Mary-Jeanne Raleigh, director of counseling services at St. Mary’s College of Maryland, points to the inherent contradiction between such a law and a counselor’s duty to follow professional ethics code. If, for example, she knows the parent of a student she’s seeing is abusive, and notifying the parents is likely to make matters worse, how does she reconcile that with a law that requires her to make a telephone call?
“When you start to mandate something through law, it doesn’t allow for individual case issues,” said Raleigh, who is also president of the American College Counseling Association. Furthermore, who determines whether a student might be suicidal, and how? “That’s a pretty hard line, and can be tough to enforce,” she said, “and that’s where each school is going to be a little bit different.” It all depends on the size and availability of counseling staff, off-campus resources and referral options, and training of counselors, residence life and public safety staff -- not to mention individual perspective.
A settlement reached in December between Virginia Tech and the parents of Daniel Kim, who killed himself a few weeks after the university received a letter in 2007 from Kim’s acquaintance that speculated Kim might be suicidal, takes the state law even further. It required the university to adopt a policy whereby it must notify parents when there is any indication that a student may be suicidal. Kim’s parents had no idea about the letter or their son’s mental state, despite having spoken to him just a few days before.
Cornell University is facing litigation related to this issue as well. The father of student Bradley Ginsburg, the first in a succession of three students to jump to their deaths from a campus bridge over just a few weeks in early 2010, sued Cornell and the city of Ithaca, New York, for $180 million in November. Among the charges: the university should have notified students’ parents about three fall 2009 suicides, so they could conduct a “mental health check” of their children. The Cornell bridges have borne witness to dozens of suicides over the years -- and recently barriers were set up to prevent more.
Both lawsuits have been high-profile, and counseling centers are paying attention. But college officials shouldn’t need legislation or mandated policies to notify parents, experts say, nor should they be doing so only for fear of litigation.
"We do this all the time for more trivial things,” Van Brunt said, referring to conduct violations such as drug and alcohol use. “When it comes to suicide, there’s this weird place where often the deans or vice presidents of student affairs will push it off to the counseling center…. and then we clam up and we don’t find ways to notify the parents.
“If all we’re caring about is not to get sued, we’re never going to practice well.”
But the lawsuits also point to another truth that can make this judgment impossibly difficult: you can never know for sure what’s going on inside a person’s head.
“That’s why we always are pretty reluctant to speak out on any individual case, because everything we know from studying suicide is that people don’t have an absolute characteristic for harm,” said Ann Haas, programs director for the American Foundation for Suicide Prevention. “Not everyone who dies from a suicide looks depressed, acts depressed in the days or hours leading up to it. Many, many people who look very stressed and depressed don’t go on to die by suicide. So it’s not as clear as some people who may not work with suicide think that it may be. And I think that’s where we get into so much of the difficulty.”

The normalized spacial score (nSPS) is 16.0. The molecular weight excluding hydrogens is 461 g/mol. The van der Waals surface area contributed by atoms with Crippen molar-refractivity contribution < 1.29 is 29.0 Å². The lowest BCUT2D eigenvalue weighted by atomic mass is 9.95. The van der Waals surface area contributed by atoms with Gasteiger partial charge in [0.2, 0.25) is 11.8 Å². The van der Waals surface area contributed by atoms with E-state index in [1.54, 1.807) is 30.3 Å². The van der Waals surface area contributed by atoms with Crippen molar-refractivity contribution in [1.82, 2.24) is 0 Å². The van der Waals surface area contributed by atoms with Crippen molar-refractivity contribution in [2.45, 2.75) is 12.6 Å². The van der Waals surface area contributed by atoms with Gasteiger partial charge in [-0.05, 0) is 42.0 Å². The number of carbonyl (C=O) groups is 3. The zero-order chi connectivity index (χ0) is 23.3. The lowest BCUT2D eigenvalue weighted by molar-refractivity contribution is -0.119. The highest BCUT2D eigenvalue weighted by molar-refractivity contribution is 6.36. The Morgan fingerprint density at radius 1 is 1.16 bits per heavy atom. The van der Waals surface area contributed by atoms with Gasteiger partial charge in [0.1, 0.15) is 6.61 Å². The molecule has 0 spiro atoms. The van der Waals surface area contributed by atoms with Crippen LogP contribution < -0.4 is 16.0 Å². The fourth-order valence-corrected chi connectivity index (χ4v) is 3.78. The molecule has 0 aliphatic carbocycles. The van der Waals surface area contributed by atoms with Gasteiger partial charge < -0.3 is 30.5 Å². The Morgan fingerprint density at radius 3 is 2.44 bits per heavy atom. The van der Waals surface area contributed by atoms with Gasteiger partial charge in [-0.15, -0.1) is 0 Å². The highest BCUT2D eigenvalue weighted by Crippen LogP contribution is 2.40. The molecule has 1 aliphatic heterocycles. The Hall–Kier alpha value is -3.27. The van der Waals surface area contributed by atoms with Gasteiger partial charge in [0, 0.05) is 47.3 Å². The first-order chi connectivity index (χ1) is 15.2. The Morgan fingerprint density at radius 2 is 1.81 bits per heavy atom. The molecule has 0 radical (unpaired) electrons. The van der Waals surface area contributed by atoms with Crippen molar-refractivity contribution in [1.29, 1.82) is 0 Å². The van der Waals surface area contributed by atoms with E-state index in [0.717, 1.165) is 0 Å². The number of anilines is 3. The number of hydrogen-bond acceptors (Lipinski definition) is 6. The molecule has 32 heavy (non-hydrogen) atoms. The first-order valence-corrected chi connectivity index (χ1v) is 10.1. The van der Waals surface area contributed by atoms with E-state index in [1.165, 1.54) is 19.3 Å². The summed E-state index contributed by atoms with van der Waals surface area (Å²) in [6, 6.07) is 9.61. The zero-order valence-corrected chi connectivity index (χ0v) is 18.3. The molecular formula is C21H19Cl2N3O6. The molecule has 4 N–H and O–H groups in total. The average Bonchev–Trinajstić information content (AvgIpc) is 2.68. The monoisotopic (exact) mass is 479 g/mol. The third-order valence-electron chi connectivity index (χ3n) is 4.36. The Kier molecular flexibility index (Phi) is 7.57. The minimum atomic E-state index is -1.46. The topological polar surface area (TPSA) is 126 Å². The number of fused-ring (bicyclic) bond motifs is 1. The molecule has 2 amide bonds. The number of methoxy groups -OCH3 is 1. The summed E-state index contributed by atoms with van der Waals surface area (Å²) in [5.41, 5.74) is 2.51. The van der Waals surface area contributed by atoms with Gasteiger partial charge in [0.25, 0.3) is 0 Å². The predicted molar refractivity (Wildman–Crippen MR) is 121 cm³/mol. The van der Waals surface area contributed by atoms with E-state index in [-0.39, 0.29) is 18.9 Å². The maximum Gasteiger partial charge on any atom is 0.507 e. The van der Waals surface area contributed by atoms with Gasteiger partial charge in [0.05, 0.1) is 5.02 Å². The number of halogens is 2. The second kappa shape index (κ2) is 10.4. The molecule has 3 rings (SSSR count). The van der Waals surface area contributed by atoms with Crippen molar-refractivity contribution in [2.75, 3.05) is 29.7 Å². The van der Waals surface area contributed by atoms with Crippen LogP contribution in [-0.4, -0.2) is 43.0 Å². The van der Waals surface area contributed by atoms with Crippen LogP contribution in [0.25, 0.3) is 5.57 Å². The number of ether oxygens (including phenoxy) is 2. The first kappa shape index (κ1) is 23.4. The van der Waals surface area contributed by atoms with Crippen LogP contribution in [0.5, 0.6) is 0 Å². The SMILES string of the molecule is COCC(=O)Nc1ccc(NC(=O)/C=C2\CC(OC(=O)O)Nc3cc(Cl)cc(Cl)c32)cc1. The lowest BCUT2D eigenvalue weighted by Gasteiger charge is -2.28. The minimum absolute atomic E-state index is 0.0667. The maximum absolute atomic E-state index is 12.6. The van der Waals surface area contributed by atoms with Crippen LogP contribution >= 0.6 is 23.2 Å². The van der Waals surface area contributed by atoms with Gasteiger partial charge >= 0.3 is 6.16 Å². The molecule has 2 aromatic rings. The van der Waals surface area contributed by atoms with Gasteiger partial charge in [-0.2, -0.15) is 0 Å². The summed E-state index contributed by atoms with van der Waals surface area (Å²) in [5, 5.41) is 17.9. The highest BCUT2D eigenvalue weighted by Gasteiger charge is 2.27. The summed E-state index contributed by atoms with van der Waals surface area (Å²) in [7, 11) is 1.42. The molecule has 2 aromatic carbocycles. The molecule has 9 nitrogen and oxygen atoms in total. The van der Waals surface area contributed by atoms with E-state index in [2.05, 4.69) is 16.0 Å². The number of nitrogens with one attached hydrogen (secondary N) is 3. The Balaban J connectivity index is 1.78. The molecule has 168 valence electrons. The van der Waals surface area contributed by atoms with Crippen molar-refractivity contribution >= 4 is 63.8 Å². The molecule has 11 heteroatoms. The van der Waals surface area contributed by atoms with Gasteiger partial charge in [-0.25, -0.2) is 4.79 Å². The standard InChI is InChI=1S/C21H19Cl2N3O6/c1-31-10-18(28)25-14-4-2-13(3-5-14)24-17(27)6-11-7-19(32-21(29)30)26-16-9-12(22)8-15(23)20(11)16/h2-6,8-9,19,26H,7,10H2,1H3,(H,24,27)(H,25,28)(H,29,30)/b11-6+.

The most recent iteration of the Association of American College Counseling Center Directors Annual Survey found that of the average 11.4 percent of students who seek counseling at a typical institution, 38 percent cite depression. Fifteen percent report struggling with suicidal thoughts or behavior.
Haas, who works with colleges on interactive screening programs that counseling centers use to flag potentially at-risk students, said that if there’s one thing campuses can take away from these lawsuits, it’s the importance of clear guidelines of what behaviors or gestures warrant parental notification.
“The question I think that everybody struggles with is, where’s that line between a young person who is in charge of their own treatment and their own choices and how do you make that judgment call about when the family will be a support in any given case as opposed to really disrupting the treatment that the young person’s in,” Haas said. “There’s many different interests they’re trying to serve, and one of those is the student’s best interests. Trying to differentiate that from the family’s best interests, and then from the school’s legal responsibility, and then the potential that they will be judged and blamed afterwards – I mean, it’s a very complicated kind of mix.”
But as questions of parental notification continue to plague college health, perhaps more than ever, it’s critical that officials don’t get wrapped up in policies, mandates and blame, Haas said, and risk forgetting that everyone really wants the same thing.
“The thing that we are most invested in is trying to find solutions that will really help people as we move forward with this and not be looking backwards with all of the pain that goes into the aftermath of the suicide,” Haas said. “We’ve got to find more and better ways of reaching these students before the fact.”